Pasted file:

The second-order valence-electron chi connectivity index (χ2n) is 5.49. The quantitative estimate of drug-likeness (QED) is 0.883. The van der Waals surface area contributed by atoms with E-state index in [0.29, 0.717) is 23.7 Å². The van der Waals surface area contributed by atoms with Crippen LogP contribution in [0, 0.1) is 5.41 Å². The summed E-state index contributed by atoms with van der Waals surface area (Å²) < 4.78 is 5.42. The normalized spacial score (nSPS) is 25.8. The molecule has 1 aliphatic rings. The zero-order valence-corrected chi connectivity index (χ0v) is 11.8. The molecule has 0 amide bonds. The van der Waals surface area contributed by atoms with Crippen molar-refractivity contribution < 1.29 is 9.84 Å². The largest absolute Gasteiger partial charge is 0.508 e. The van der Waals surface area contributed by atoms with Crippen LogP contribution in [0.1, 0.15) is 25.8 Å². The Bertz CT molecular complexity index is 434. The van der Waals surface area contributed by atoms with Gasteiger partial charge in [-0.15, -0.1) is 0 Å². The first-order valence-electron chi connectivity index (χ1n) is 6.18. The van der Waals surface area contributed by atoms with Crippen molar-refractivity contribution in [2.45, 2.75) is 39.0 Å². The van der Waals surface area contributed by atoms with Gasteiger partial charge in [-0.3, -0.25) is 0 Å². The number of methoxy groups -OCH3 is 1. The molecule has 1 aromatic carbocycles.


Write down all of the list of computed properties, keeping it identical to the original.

The second-order valence-electron chi connectivity index (χ2n) is 5.49. The quantitative estimate of drug-likeness (QED) is 0.883. The van der Waals surface area contributed by atoms with E-state index in [0.29, 0.717) is 23.7 Å². The van der Waals surface area contributed by atoms with Crippen LogP contribution in [0, 0.1) is 5.41 Å². The summed E-state index contributed by atoms with van der Waals surface area (Å²) < 4.78 is 5.42. The normalized spacial score (nSPS) is 25.8. The molecule has 1 aliphatic rings. The zero-order valence-corrected chi connectivity index (χ0v) is 11.8. The molecule has 0 amide bonds. The van der Waals surface area contributed by atoms with Crippen molar-refractivity contribution < 1.29 is 9.84 Å². The largest absolute Gasteiger partial charge is 0.508 e. The van der Waals surface area contributed by atoms with Crippen LogP contribution in [0.1, 0.15) is 25.8 Å². The Bertz CT molecular complexity index is 434. The van der Waals surface area contributed by atoms with Gasteiger partial charge in [-0.15, -0.1) is 0 Å². The first-order valence-electron chi connectivity index (χ1n) is 6.18. The van der Waals surface area contributed by atoms with Crippen molar-refractivity contribution in [2.45, 2.75) is 39.0 Å². The van der Waals surface area contributed by atoms with Gasteiger partial charge in [-0.3, -0.25) is 0 Å². The number of methoxy groups -OCH3 is 1. The molecule has 1 aromatic carbocycles.